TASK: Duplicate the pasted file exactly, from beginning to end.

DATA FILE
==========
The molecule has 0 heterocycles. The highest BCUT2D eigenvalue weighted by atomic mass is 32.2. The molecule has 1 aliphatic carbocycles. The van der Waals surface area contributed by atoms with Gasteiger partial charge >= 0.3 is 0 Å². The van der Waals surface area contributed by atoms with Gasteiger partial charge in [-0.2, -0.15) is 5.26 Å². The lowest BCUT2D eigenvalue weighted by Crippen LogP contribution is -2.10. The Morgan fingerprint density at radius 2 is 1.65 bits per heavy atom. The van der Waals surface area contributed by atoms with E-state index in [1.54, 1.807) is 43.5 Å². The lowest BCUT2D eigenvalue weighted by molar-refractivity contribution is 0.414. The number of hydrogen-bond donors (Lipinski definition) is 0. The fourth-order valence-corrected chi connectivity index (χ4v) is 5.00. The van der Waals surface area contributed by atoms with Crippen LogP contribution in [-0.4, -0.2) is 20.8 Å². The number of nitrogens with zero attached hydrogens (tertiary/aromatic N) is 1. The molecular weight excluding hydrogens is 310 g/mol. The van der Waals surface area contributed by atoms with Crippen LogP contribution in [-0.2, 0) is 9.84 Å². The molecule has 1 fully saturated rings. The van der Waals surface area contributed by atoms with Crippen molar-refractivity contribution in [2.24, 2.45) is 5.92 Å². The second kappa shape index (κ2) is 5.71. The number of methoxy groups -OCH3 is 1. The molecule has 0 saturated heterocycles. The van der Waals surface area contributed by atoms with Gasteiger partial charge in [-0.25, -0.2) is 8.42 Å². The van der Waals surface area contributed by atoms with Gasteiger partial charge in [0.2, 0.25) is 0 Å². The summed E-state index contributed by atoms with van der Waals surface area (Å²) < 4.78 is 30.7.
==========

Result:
The molecule has 0 heterocycles. The highest BCUT2D eigenvalue weighted by atomic mass is 32.2. The molecule has 1 aliphatic carbocycles. The van der Waals surface area contributed by atoms with Gasteiger partial charge >= 0.3 is 0 Å². The van der Waals surface area contributed by atoms with Gasteiger partial charge in [-0.2, -0.15) is 5.26 Å². The lowest BCUT2D eigenvalue weighted by Crippen LogP contribution is -2.10. The Morgan fingerprint density at radius 2 is 1.65 bits per heavy atom. The van der Waals surface area contributed by atoms with E-state index in [1.54, 1.807) is 43.5 Å². The lowest BCUT2D eigenvalue weighted by molar-refractivity contribution is 0.414. The number of hydrogen-bond donors (Lipinski definition) is 0. The fourth-order valence-corrected chi connectivity index (χ4v) is 5.00. The van der Waals surface area contributed by atoms with Crippen LogP contribution in [-0.4, -0.2) is 20.8 Å². The number of nitrogens with zero attached hydrogens (tertiary/aromatic N) is 1. The molecular weight excluding hydrogens is 310 g/mol. The van der Waals surface area contributed by atoms with Crippen LogP contribution in [-0.2, 0) is 9.84 Å². The molecule has 1 fully saturated rings. The van der Waals surface area contributed by atoms with Crippen molar-refractivity contribution in [2.24, 2.45) is 5.92 Å². The second kappa shape index (κ2) is 5.71. The number of methoxy groups -OCH3 is 1. The molecule has 0 saturated heterocycles. The van der Waals surface area contributed by atoms with Gasteiger partial charge in [-0.25, -0.2) is 8.42 Å². The van der Waals surface area contributed by atoms with Gasteiger partial charge in [0.2, 0.25) is 0 Å². The summed E-state index contributed by atoms with van der Waals surface area (Å²) < 4.78 is 30.7.